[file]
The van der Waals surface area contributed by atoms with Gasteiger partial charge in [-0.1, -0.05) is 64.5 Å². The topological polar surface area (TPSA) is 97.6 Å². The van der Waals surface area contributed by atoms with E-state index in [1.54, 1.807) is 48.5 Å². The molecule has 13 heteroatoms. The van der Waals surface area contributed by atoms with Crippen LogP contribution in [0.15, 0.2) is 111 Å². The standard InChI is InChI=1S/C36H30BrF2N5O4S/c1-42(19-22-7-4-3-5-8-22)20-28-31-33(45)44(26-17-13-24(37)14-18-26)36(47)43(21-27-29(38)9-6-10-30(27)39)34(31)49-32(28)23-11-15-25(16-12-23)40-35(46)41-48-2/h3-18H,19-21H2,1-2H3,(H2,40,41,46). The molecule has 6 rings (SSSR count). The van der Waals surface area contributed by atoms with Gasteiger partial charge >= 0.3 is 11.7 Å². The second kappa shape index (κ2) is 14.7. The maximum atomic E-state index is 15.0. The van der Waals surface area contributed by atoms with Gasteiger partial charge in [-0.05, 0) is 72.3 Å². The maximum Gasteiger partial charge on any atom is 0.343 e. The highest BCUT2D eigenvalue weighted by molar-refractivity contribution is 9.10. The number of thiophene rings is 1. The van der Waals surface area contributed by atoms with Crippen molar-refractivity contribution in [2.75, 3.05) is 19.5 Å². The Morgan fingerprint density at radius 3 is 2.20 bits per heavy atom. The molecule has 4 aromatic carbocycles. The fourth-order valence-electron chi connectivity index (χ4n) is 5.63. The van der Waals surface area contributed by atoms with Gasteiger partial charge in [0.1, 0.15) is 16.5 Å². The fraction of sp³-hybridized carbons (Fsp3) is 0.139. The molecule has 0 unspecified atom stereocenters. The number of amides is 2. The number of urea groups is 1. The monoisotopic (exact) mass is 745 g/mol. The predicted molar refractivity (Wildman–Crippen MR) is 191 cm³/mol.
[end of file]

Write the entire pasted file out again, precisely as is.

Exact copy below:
The van der Waals surface area contributed by atoms with Gasteiger partial charge in [-0.1, -0.05) is 64.5 Å². The topological polar surface area (TPSA) is 97.6 Å². The van der Waals surface area contributed by atoms with E-state index in [1.54, 1.807) is 48.5 Å². The molecule has 13 heteroatoms. The van der Waals surface area contributed by atoms with Crippen LogP contribution in [0.15, 0.2) is 111 Å². The standard InChI is InChI=1S/C36H30BrF2N5O4S/c1-42(19-22-7-4-3-5-8-22)20-28-31-33(45)44(26-17-13-24(37)14-18-26)36(47)43(21-27-29(38)9-6-10-30(27)39)34(31)49-32(28)23-11-15-25(16-12-23)40-35(46)41-48-2/h3-18H,19-21H2,1-2H3,(H2,40,41,46). The molecule has 6 rings (SSSR count). The van der Waals surface area contributed by atoms with Gasteiger partial charge >= 0.3 is 11.7 Å². The second kappa shape index (κ2) is 14.7. The maximum atomic E-state index is 15.0. The van der Waals surface area contributed by atoms with Gasteiger partial charge in [-0.05, 0) is 72.3 Å². The maximum Gasteiger partial charge on any atom is 0.343 e. The highest BCUT2D eigenvalue weighted by molar-refractivity contribution is 9.10. The number of thiophene rings is 1. The van der Waals surface area contributed by atoms with Crippen molar-refractivity contribution in [2.75, 3.05) is 19.5 Å². The Morgan fingerprint density at radius 3 is 2.20 bits per heavy atom. The molecule has 4 aromatic carbocycles. The fourth-order valence-electron chi connectivity index (χ4n) is 5.63. The van der Waals surface area contributed by atoms with Gasteiger partial charge in [0.1, 0.15) is 16.5 Å². The fraction of sp³-hybridized carbons (Fsp3) is 0.139. The molecule has 0 unspecified atom stereocenters. The number of amides is 2. The number of urea groups is 1. The monoisotopic (exact) mass is 745 g/mol. The predicted molar refractivity (Wildman–Crippen MR) is 191 cm³/mol.